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Our holdings include hundreds of glass and film negatives/transparencies that we've scanned ourselves; in addition, many other photos on this site were extracted from reference images (high-resolution tiffs) in the Library of Congress research archive. (To query the database click here.) They are adjusted, restored and reworked by your webmaster in accordance with his aesthetic sensibilities before being downsized and turned into the jpegs you see here. All of these images (including "derivative works") are protected by copyright laws of the United States and other jurisdictions and may not be sold, reproduced or otherwise used for commercial purposes without permission.

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[REV 25-NOV-2014]

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Saranac Lake: 1905

Saranac Lake: 1905

Circa 1905. "Saranac Lake central station, Adirondacks, N.Y." With a locomotive of the Delaware & Hudson Railway. 8x10 inch glass negative. View full size.

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Pintsch Gas Lighting?

Beneath the platform canopy are what appear to be Pintsch Gas lighting fixtures. The view is not clear. It's possible that there's also an incandescent lamp on each fixture, between the two gas lamps.

Having gas-light "backup" was not uncommon in the early days of electric light. In 1905, Saranac Lake may well have had an independent electrical system not yet connected to a grid. This would justify a back-up method of lighting.

The D&H

The Bridge Line to New England and Canada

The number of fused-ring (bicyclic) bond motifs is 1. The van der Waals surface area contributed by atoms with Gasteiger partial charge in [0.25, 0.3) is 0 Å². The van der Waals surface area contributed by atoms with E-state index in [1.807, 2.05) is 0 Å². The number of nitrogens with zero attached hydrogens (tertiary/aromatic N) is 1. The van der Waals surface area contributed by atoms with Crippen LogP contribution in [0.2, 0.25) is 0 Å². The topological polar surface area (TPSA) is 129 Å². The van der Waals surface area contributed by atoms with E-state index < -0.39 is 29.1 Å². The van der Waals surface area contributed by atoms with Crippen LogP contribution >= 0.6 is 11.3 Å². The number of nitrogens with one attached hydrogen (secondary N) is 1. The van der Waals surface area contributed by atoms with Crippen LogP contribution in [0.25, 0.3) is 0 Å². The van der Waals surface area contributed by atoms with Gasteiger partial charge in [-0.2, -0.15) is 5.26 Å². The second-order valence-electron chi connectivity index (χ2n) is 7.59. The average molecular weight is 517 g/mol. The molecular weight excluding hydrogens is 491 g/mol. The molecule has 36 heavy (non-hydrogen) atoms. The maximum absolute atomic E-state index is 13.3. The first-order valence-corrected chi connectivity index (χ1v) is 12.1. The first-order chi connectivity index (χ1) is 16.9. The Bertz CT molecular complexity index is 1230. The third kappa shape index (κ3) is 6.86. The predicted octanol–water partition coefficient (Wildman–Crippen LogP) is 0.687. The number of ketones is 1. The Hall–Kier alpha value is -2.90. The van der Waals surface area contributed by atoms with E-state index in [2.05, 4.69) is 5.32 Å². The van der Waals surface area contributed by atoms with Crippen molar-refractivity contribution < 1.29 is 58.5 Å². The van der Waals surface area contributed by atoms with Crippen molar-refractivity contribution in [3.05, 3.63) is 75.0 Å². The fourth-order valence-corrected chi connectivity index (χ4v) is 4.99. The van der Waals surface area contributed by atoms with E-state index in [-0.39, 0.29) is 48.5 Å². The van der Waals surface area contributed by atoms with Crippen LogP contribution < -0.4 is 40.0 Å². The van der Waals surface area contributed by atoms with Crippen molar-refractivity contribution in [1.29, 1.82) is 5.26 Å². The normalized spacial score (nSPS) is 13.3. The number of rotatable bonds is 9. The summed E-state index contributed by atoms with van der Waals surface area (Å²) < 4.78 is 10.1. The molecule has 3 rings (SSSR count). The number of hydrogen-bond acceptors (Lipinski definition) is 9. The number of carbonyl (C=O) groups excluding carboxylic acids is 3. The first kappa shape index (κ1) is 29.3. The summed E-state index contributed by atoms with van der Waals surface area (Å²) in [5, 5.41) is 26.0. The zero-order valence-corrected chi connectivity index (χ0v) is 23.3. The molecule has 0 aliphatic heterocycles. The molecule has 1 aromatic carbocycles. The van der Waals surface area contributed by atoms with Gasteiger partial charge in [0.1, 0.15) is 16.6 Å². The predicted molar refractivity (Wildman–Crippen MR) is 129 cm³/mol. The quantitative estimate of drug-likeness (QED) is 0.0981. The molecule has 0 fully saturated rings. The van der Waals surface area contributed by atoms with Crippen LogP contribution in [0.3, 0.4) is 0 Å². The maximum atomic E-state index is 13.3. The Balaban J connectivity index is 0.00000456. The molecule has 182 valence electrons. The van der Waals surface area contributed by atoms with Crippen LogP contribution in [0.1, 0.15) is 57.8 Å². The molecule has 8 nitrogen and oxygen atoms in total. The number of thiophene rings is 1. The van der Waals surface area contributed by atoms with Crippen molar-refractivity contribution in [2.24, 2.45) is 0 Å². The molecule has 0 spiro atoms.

The D&H

For snow or to know

I also noticed the item that perpster commented on.

My first guess is that's a kind of snow shovel. You hold on to the long board, and use the two flat boards at the bottom to clean snow off of the platform. You could probably shove a little of it over the far platform edge onto the tracks and not impede the trains; you could shove a lot of it over the near platform edge without hurting anything.

My second guess (which I think is less likely) is that it might have been some kind of marker or sign post. The two flat boards sit on the platform, and by itself, maybe it tells passengers about where the train would stop (so they don't wander all the way down the platform at random). With another sign hung on the long board, it might direct passengers to the first-class cars, or give the destination of the whole train.

Brushing Up

Stuck in the pillar roof supports all the way to the right in the image, is that a brush, or maybe a squeegee? At first I thought it was a loose or broken structural member, but it looks more like a platform maintenance tool, stored up there until needed.


Visible thru the cab window are three valve handles arranged in a diagonal pattern. These are the tri-cocks - every steam locomotive has 'em.

Knowing the level of the water in the boiler of a locomotive is THE MOST important safety duty of both the engineer and the fireman on every steam locomotive. A glass tube, mounted in the cab, on the boiler (two on most engines) shows the engine crew exactly where the water level is in the boiler. The duties of both the engineer and the fireman include looking at the water glass every 15 seconds to be sure it is within the "safe" range.

The tri-cocks are a secondary check, to assure the accuracy of the waterglasses. Opening the top valve should emit steam. Opening the bottom valve should emit water. The middle valve could be either steam or water.

If not - find out why. NOW! You may be only seconds away from a boiler catastrophy!

Old Mother Hubbard

The locomotive is of the Camelback or "Mother Hubbard" variety - they had wide fireboxes to burn anthracite coal, necessitating moving the cab for the engineer forward - the fireman remained on a platform at the rear.

SHORPY OLD PHOTO ARCHIVE | History in HD is a vintage photo archive featuring thousands of high-definition images from the 1850s to 1960s. (Available as fine-art prints from the Shorpy Archive.) The site is named after Shorpy Higginbotham, a teenage coal miner who lived 100 years ago.

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